A deposit gives the landlord security in case you cause damage to the property or don't pay rent. The deposit belongs to you and you should get it back when you move out if there is no damage or rent owed.
New for 2019: Deposit capped at 6 weeks rent
If you rent your home on an assured shorthold tenancy, your landlord is responsible for putting your deposit in a government-backed tenancy deposit scheme within 30 days of receiving it.
Your landlord must notify you of the following no later than 30 days after they have received the deposit:
- How the deposit is protected;
- The name and contact details of the tenancy deposit protection scheme and its dispute resolution service'
- Their (or the letting agency’s) name and contact details;
- The name and contact details of any third party that’s paid the deposit;
- Why they would keep some or all of the deposit;
- How to apply to get the deposit back;
- What to do if you can’t get hold of the landlord at the end of the tenancy;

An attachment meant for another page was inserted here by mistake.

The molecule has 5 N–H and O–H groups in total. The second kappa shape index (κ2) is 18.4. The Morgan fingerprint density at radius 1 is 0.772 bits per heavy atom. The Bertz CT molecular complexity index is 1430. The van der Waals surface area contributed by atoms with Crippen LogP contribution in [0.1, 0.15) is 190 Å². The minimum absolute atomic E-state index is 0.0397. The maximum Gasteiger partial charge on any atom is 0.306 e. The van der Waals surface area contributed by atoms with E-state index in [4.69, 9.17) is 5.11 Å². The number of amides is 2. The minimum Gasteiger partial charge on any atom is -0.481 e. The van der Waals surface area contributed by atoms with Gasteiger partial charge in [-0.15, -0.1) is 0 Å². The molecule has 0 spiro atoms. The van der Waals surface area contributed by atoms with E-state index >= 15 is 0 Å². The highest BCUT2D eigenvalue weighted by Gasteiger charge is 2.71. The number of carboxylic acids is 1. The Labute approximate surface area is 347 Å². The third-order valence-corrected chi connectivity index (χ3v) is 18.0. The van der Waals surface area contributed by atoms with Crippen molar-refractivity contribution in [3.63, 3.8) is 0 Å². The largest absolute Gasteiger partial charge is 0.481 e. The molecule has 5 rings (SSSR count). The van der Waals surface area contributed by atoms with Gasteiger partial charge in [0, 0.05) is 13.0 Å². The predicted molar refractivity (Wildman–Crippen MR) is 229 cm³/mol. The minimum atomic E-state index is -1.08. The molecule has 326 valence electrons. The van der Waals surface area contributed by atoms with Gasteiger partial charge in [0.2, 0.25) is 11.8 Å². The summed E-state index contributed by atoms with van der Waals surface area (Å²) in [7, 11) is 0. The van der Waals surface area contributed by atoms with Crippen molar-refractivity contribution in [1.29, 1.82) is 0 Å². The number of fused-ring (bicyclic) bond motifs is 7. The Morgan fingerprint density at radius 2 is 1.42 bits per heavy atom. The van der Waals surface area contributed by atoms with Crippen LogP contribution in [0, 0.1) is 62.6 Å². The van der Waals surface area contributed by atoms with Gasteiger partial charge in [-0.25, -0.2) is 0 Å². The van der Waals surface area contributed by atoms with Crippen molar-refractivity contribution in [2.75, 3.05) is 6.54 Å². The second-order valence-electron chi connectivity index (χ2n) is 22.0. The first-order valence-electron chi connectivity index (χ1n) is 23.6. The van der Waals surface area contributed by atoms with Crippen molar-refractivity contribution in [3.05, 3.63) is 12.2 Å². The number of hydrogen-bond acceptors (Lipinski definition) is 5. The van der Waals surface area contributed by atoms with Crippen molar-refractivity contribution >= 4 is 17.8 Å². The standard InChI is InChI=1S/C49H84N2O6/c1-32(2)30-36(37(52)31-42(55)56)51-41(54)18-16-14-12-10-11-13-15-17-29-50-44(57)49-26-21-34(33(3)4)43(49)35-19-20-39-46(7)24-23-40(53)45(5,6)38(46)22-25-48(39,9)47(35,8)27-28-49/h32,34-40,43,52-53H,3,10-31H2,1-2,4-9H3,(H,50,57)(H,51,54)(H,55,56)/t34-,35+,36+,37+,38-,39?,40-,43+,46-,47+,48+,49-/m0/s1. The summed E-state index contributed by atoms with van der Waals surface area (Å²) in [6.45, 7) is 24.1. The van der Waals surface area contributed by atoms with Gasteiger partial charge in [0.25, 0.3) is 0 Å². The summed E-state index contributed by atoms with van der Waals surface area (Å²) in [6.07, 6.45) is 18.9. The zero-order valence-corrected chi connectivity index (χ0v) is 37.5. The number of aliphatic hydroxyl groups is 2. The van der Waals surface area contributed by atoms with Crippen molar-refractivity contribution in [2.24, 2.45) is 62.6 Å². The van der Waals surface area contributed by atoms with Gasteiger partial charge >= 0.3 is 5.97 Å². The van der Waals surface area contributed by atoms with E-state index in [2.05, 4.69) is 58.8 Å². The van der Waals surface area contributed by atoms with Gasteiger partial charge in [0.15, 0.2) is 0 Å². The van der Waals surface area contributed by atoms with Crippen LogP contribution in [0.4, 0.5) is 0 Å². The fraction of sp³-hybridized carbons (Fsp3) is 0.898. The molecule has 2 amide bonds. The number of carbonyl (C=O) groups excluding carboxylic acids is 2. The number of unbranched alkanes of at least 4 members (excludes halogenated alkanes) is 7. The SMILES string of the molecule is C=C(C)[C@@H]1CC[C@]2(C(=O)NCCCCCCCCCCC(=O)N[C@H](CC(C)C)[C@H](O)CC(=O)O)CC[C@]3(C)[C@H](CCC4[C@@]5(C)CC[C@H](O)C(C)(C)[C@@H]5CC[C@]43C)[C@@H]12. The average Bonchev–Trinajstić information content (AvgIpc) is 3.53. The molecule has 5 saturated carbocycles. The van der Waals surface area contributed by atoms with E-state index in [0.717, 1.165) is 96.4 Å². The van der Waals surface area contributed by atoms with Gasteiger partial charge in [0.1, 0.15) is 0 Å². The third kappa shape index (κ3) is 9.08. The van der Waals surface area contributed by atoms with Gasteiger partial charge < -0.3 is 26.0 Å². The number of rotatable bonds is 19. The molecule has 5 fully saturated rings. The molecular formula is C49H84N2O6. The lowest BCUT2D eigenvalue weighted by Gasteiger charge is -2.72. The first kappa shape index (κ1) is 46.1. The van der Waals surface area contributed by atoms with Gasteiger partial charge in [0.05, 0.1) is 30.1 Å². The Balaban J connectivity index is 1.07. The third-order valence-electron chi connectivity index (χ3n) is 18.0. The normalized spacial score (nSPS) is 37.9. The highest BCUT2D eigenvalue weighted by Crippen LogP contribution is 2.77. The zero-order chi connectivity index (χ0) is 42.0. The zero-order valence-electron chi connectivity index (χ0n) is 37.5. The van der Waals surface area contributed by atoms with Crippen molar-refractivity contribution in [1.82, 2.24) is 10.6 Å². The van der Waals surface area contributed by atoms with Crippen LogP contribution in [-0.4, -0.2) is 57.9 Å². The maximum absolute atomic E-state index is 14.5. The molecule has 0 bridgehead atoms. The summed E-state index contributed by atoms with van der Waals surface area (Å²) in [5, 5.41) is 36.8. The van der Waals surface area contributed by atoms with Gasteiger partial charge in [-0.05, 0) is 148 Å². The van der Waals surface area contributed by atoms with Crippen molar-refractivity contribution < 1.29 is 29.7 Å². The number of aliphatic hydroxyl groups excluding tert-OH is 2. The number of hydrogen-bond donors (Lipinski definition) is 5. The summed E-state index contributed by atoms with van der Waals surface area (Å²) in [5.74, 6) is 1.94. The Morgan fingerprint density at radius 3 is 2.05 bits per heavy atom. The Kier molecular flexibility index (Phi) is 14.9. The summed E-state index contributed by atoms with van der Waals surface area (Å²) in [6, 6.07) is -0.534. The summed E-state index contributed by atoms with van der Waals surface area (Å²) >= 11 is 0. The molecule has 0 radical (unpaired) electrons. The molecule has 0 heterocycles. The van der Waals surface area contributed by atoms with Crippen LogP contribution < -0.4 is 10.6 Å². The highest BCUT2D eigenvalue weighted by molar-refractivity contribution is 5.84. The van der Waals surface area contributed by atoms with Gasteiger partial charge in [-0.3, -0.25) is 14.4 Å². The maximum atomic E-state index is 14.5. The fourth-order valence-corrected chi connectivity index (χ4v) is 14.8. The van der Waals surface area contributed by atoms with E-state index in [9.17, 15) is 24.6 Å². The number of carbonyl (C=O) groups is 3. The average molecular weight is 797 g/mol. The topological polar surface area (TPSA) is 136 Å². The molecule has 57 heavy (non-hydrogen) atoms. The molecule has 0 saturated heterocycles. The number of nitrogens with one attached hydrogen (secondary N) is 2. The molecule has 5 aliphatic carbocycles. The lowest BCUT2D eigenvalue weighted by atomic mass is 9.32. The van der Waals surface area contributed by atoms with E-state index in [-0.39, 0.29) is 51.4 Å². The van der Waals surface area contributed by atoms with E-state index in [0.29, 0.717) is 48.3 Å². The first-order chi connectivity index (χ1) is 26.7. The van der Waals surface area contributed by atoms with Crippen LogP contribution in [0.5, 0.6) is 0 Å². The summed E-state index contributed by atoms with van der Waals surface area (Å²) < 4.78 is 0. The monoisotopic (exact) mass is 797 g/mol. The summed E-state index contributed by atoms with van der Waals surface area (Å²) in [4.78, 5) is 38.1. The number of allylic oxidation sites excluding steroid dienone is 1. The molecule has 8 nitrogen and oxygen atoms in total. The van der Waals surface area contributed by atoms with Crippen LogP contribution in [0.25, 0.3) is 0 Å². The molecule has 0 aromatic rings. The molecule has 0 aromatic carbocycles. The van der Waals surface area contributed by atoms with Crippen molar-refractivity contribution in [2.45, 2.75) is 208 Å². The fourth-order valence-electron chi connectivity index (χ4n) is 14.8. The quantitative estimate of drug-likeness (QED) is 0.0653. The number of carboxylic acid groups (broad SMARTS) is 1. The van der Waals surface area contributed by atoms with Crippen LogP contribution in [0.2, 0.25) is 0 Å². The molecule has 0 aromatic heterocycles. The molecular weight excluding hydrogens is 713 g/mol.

- What to do if there’s a dispute over the deposit.
Your deposit should be registered with one of the following:
These schemes make sure you’ll get your deposit back if you:
- Meet the terms of your tenancy agreement
- Have not damaged the property
- Paid your rent and bills
At the end of your tenancy, your landlord must return your deposit within 10 days of you both agreeing how much you’ll get back.
If you are asked to pay money to ‘hold’ a property before an agreement is signed, this is called a holding deposit. Landlords do not have to protect this money until a contract has been signed and the holding deposit becomes your rental deposit.
How can the SU help?
If you find yourself in a dispute with your landlord, then you should seek advice from us. We will be able to outline your rights, and in some cases mediate on your behalf.